each oilier. The surgeant-at-arms was
powerless. Eventually Mr. Gladstone bogged
Kdward Murjorlbunks , a sturdy liberal , to do
Bomuthing to stoi > tlio light. Mr. Murjori-
banks dug his way through llio bolllgnrcnts
nnd by repeated appeals in thu name uf the IL.
premier succeeded in stemming the conflict.
Colonel Sanderson emerged llrst from the
croud of lighters. Ho was holding a hunch
of kcyeK to his lilack uyo. Others followed
in a more or less damaged condition.
( iliiiUtomt'H 1 lull Kiml Ion ,
Mr. Gladstone , silling upright , had
watched the scene with inllained face and
nn expression of sorrow , Indignation and as
tonishment , which will never no effaced from
the memory of Ihoso observing it.
Chairman Mellor sent for Speaker Pool as
BOOH as order wan restored. When the
speaker entered several conservatives rose
nnd pointing to Mr. Gladstone , exclaimed J.
Tilore sits tliu author of it all. "
Whllo Mr. Gladstone , Mr. Malfour and Mr.
Mellor conferred as to what should bu done
the combatants were comparing notes. Not
n few of thorn showed thu effects of rough :
handling. Tlm Healy had received a hard
blow In the lace and oue cheek was badly
swollen. William Itcdmoml also hail a bad
spot on his face. idr
The hum of voices died out ns Speaker ;
Pool , stern and dlgnilled , took the chair. A
sllglil cheer was given for him and then Mr.
Mellor , us chairman of tlm committed , r.u"
poried to Mr. Pcol , as speaker of the House ,
what had occurred. Mr. Mellor spoke in a
low , sorrowful voice , hut thu members had
become so qtliot that not a word was lost. idr.
In rcsponso to the speaker's request Mr.
Gibbs then made bis complaint In regard r.to
Mr O'Connor's calling Mr. Chamberlain
Mr Ilanbury and YVIlliamJohnstonoaskod
Mr O'Connor to say on his word uf honor
whether or nol lie used iho word "Judas. "
liilcriuptud Uy Tlm llimiy.
Timothy Healy , amid loud cries of order : ,
Interiosed | to ask whether no attention
would bo paid lo the refusal uf members led
outer the lobby for division. This , liu said ,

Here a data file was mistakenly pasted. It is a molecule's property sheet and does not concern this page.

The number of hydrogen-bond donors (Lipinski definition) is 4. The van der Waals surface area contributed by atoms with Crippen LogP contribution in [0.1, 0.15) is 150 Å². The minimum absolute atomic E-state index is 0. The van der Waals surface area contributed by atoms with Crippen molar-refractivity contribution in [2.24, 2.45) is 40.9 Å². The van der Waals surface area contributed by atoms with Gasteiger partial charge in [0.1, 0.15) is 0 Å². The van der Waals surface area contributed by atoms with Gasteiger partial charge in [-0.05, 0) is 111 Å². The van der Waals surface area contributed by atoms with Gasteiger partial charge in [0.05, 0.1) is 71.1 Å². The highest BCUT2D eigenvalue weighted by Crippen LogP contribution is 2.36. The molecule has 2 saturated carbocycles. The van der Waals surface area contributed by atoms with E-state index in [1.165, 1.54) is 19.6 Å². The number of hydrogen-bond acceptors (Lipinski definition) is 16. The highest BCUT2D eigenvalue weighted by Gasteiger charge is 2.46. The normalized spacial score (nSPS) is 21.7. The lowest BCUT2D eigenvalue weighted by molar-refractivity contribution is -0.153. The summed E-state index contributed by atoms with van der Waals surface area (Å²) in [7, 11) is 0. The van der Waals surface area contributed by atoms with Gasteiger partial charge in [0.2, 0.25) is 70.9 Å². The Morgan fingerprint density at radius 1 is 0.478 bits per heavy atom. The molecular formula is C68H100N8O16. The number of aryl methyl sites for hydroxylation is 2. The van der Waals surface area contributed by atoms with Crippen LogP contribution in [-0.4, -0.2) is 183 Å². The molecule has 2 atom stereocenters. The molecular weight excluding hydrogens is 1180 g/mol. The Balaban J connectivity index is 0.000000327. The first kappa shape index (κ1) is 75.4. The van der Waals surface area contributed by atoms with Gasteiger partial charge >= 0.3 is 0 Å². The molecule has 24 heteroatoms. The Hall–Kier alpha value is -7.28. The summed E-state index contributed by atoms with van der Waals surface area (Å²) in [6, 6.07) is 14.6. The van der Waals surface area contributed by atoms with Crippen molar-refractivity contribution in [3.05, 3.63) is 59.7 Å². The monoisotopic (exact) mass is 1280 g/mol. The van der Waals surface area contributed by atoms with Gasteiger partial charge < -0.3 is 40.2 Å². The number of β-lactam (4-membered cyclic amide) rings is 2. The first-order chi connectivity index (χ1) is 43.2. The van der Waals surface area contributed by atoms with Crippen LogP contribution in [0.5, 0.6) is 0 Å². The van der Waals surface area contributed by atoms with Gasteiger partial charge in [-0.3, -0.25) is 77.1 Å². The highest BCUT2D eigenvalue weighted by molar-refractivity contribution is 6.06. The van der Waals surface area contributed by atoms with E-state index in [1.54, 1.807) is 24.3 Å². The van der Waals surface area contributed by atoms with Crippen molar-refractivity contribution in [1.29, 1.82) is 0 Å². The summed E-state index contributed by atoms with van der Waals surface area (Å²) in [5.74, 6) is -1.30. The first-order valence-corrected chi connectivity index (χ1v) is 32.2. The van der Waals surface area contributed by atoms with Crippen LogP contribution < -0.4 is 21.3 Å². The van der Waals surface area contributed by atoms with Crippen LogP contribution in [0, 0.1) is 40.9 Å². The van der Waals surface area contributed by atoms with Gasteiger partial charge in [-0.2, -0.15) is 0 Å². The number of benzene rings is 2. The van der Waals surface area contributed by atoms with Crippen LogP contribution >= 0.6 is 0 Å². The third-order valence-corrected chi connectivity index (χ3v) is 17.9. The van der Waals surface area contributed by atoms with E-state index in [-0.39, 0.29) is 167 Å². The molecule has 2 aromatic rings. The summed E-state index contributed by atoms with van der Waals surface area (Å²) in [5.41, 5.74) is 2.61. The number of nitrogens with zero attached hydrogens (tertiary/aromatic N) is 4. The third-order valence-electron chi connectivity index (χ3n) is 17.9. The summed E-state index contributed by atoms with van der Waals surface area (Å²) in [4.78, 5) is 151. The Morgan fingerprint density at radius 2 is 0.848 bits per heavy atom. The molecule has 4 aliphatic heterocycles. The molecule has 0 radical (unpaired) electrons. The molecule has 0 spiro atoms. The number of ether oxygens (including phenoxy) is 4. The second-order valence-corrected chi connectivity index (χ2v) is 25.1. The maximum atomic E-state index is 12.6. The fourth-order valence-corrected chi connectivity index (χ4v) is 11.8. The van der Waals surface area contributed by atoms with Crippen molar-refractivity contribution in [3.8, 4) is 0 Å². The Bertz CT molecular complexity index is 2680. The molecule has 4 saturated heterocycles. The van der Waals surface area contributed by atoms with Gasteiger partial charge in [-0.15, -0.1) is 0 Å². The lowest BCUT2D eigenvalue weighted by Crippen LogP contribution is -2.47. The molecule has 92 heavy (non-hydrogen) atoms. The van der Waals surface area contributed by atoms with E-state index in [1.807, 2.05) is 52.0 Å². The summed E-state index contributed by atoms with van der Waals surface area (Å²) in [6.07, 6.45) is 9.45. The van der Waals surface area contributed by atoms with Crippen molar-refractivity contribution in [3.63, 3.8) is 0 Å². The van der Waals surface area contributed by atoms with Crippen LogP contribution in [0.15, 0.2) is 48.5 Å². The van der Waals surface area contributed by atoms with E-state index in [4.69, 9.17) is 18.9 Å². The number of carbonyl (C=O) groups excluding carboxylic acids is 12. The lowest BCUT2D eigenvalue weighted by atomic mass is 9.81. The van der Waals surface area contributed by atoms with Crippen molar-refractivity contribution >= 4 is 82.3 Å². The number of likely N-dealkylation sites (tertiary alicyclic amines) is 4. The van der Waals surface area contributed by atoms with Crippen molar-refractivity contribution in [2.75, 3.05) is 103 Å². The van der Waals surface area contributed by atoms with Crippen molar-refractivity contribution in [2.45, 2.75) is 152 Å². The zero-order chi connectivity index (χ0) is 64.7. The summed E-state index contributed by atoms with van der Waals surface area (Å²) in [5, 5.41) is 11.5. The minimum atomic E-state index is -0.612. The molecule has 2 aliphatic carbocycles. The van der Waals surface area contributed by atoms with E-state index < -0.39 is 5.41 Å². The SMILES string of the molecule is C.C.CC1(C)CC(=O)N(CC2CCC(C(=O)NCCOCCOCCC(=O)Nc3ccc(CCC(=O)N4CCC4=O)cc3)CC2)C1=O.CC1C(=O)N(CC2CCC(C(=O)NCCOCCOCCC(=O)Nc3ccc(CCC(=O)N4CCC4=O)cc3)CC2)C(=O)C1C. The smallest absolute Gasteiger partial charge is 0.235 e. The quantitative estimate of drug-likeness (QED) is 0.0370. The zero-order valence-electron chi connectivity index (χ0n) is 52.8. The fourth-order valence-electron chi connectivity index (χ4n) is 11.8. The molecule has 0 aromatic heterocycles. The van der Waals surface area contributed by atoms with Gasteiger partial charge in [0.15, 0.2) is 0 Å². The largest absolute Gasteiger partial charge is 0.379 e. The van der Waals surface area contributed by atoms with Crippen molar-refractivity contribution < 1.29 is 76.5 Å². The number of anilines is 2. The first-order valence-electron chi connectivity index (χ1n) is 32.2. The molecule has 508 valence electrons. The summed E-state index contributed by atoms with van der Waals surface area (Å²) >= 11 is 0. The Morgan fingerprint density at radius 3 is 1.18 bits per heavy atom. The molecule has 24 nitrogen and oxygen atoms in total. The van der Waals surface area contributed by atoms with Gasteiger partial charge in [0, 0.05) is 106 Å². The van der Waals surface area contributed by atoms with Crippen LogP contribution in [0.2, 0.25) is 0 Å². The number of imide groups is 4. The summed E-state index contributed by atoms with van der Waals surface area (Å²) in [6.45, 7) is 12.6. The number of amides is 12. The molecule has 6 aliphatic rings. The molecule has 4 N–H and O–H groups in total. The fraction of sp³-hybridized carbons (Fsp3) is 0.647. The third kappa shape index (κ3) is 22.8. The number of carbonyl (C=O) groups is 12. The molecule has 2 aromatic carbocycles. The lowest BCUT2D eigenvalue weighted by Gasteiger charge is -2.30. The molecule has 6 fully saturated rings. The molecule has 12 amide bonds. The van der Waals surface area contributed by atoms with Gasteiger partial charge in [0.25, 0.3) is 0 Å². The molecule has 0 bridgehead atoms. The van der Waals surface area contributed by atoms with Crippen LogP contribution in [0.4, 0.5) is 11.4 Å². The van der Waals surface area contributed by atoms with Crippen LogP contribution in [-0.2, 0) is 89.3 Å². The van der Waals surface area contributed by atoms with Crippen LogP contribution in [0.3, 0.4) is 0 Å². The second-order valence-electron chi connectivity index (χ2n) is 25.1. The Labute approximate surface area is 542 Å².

wis tlio real reason why the speaker was
summoned Should It not , then , bu con
sidered llrst t
Tlmipcakcrat once appealed to the ti
leaders lo tell him what hud ll .
Cheers and calls for Mr. Gladstone brought
thiv premier to his feet.
lie. . said ; " 1 regret lo say Unit neither my
oyoi nor ears unable to ( rive a very clear an.
count of the affair. " He then gravely
described the events as they had been re
ported to him by Ills lieutenant ? and event
ually expressed liu : opinion that the dlvlHtun
bhoulu bu taken boferu the "Judas" Incident ,
was consldori'd ,
Mr Malfour recounted the version of the
llffht v-lven him by hit colleagues , and nt
Mr Ili'uly's request , Mr. Mellor again told
what im know of the trouble.
Mr Mellor repeated that he had not hoard
IhcnnYiuivc expression , but had ordered
that it be tu'm.'ii down and then summoned
Speaker Peel ruled that the use of the
epithet , 'Judas , " by Mr O'Connor was thu
oritflual cauie of the disorder. If the gun-
tlctnnn would say lie regretted using It , the
speaker would take no further notice of tlm
affair. O'Connor apologized to the spcaxcr.
The speaker accepting tlio apology sMd ho
trusted the liouso would now proceed to bus
iness In .1 manner to do honor to Its tradi
tions. Cheers greeted the speaker's words.
Colonel SutiilrrMin's Coinnlnliit.
Colonel Sanderson , as soon ns the cheering
subsided , despite frequent Interruptions and
shouts of "No "
, recounted excitedly how
Kupcno Crenn , nntl-Parnclllte , had , without
provocation , hit him In the eye. The In
creasing confusion threatened n renewal of
the riot , when Mr. Balfour nnd Timothy
Harrington rose together. Mr. Hiilfour
yielded the floor and the Irish became
The new clause was adopted by n vote of
am to an.
The other two financial clauses werecar ,
ried without divisions.
The postponement of the loth and 10th
clauses was adopted by a vote of fllO to 2.S3.
Tim motion that the llrst schcdulo stand ns
lurt of the bill was carried by u vote of ! I10
to 277. The second schedule was carried by
' . " .XI to 2711 , amid loud opposition cheers. The
rest of the schedule was adopted without
When the committee rose and Chairman
Mellor reported to Speaker Peel , presiding
over the House , the homo rule bill , as
amended In committee , cheer after cheer
was given , and nil hats were waved for Mr.
Gladstone by the liberals and Irish , who
were answered by the unionists with counter -
ter cheers. Tlio report stage was fixed for
I'linllnu- tlio Court Murllul.
VAIETTA , Malta , July 27. The court
martial Inquiring Into the loss of the battle
ship Victoria has decided that Captain
Hourko of the Victoria WHS not responsible
for the disaster and is therefore acquitted of